An Encouragement of Style Sheets

Setting your style—for the words in a document, book, report, newsletter, journal, website, or whatever you are working on—gives the product polish and professionalism. For an organization, a good in-house style sheet helps settle arguments authoritatively and expedites the little decisions that have to be made every day. Published style guides provide reliable and time-tested rules for most basic style questions (some examples listed below), but each online or offline publication, client, book, or other publication has specific priorities and preferences the editor is free to establish and maintain. The goal is consistency and clarity—without pain.

The emphasis being on the editor, we are encouraged to be familiar with the style choices made by editors in similar situations, and we looked at some of the style guides below (some not the latest editions) to get ideas for what to include. Then, it is up to each of us to compile our own style guide or guides for the work we do. Book publishers have a “house style,” and, when necessary, a “style sheet” will be drawn up for each book or series. SWET, for example, has its own style guide, originally created for its long-running SWET Newsletter and now adapted for website article publishing.

 

The Chicago Manual of Style, 16th Edition (2010)

The Oxford Style Manual (2003)

MLA Style Manual and Guide to Scholarly Publishing (1998)

[The Economist] Style Guide (2005)

The New York Times Manual of Style and Usage (1999)

Subtleties of Scientific Style (available online at http://www.ung.si/~sstanic/teaching/CIS/Stevens-Subtleties_of_Scientific_Style.pdf)

E-What? A Guide to the Quirks of New Media Style and Usage (2000); this seems to be superseded by The Elements of Internet Style, also compiled by the editors of EEI Press.

 

In addition, we looked at printed copies of several other style guides that are online or otherwise available:

Wikipedia has been publishing numerous articles on Japan-related topics, and apparently there is someone industriously working to guide their style with a quite extensive style sheet at:

http://en.wikipedia.org/wiki/Wikipedia:Manual_of_Style/Japan-related_articles

The Monumenta Nipponica Style Sheet, created over a period more than ten years, offers a well-tested guidelines for an academic journal in the humanities. MN Style is especially useful for citation and bibliographies of scholarly material related to Japan. It is available online at

http://monumenta.cc.sophia.ac.jp/MN_Style.html

The “Guide to the Japan Foundation House Style and Consistency” (1998), which is not available online but was compiled by SWET members some time ago, is useful for its categories and choices.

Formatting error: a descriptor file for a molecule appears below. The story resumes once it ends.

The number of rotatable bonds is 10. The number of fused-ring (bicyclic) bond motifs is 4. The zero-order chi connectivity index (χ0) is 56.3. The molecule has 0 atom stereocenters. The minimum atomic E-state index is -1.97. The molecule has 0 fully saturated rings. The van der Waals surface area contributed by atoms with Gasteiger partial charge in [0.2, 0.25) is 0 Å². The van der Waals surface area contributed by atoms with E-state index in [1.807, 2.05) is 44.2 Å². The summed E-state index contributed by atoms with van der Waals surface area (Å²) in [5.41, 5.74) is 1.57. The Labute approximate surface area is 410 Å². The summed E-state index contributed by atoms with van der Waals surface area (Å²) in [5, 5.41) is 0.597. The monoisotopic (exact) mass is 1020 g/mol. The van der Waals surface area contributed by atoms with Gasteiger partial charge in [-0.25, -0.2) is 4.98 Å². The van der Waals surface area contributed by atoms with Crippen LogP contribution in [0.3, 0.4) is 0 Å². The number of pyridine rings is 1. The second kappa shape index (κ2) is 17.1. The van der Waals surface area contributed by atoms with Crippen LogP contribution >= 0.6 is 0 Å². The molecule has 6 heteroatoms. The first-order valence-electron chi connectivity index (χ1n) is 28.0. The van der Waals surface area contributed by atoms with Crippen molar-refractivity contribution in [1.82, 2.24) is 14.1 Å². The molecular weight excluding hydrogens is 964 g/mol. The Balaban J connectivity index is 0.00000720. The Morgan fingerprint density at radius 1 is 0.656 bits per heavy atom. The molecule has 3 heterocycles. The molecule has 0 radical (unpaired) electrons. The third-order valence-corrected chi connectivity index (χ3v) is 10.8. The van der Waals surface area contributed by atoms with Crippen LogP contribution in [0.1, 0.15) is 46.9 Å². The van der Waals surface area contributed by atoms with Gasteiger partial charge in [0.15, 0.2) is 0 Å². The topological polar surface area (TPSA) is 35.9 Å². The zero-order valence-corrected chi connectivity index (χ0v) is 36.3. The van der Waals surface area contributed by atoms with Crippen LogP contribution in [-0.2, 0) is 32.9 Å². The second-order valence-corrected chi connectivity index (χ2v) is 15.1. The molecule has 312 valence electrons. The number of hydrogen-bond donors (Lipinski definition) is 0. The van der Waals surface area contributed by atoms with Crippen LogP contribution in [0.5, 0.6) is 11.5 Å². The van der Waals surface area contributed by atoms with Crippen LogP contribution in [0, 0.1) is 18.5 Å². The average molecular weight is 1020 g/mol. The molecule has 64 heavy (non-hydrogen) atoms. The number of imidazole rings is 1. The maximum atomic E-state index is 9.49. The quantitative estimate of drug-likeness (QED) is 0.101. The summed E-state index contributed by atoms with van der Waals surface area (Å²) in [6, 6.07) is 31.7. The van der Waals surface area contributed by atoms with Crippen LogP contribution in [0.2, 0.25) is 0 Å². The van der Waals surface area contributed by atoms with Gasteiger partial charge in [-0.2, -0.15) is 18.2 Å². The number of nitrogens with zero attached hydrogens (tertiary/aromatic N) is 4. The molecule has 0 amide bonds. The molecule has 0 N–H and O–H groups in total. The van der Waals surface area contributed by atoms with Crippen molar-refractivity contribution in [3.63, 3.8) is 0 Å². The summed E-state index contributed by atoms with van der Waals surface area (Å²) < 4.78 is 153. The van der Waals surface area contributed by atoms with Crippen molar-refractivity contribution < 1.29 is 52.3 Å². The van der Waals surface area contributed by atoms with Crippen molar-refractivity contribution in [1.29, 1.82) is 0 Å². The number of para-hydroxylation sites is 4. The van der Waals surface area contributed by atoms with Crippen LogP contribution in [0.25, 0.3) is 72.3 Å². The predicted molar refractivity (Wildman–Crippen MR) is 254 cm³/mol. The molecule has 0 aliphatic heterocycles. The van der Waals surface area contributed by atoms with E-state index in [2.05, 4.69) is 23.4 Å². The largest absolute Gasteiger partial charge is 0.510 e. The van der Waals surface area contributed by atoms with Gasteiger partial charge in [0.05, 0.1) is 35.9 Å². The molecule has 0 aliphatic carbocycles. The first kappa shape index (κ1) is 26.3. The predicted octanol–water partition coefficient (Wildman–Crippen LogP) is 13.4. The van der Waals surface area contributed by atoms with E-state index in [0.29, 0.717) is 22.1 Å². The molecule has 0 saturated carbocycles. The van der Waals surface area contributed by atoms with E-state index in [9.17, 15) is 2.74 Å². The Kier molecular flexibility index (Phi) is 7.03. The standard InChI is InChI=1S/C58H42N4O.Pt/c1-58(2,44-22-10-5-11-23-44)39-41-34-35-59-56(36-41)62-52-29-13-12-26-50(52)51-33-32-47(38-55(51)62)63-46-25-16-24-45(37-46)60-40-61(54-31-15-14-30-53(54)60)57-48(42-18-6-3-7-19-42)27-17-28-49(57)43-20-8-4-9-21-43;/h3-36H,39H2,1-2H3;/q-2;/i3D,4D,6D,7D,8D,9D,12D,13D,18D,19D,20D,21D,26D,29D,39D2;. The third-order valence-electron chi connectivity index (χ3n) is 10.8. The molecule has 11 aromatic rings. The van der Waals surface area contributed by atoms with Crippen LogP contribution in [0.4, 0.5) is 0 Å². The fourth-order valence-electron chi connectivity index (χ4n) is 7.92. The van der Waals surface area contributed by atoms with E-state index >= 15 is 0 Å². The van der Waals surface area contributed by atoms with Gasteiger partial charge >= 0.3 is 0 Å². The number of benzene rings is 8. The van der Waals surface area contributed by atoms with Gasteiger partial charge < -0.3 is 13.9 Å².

Fred Uleman sent the link for the Japan Translation Federation Style Guide that he mentioned for E->J translators:

http://www.jtf.jp/jp/style_guide/styleguide_top.html

The Nippon.com Style Guide, which is based on the style sheet created for the former Japan Echo editors, largely by Suzy Trumbull, long-time SWET stalwart and editing guru to many of us, and updated for current online publishing by Nippon.com. At SWET's request, it has just been made available online at http://foundation.nippon.com/en/style/index.html.

Note: One extremely useful tip provided by the Nippon.com Style Guide is the advice it gives about tapping the online version of CMS even if you have only the printed version. It says: “In general, Nippon.com style follows the Chicago Manual of Style, sixteenth edition (2010). Rather than searching the index at the back of the book, you can save time by searching at the CMS website (http://www.chicagomanualofstyle.org/home.html) and then looking in your book at the sections indicated. We subsequently confirmed that even without a subscription one can search the manual and find the relevant section numbers, along with short excerpts of the content. Also, you can choose to search either the 15th or 16th edition. 

 

The Talk Shop discussion also touched on guidelines for editing, for which a style sheet is but one convenient tool. Since many Japan-related editors come to their work via translation or other work and may not have professional training, the onus is upon us to train ourselves. The Editors Association of Canada makes available a basic guide for professional editors, which may enable you to answer some of your questions about "what is editing?" Of course the EAC teaches editing for a mainly Anglophone environment, so adjustments are often needed when working with Japan-related material, but it may offer a useful starting place or refresher checklist.

http://www.editors.ca/resources/eac_publications/pes/index.html.

SWET’s own resources on editing and proofreading, which can be found in the “Articles” section of the SWET website and many other pieces published in past years, are available. SWET members can access past issues of the SWET Newsletter with many interesting articles on this subject by signing in to the site for access to PDFs.

 

This article is a report on the SWET Talk Shop, April 15, 2015 (Wednesday), held at the Books on Japan library in Jinbocho. It was compiled by Lynne E. Riggs with collaboration by participants at the event.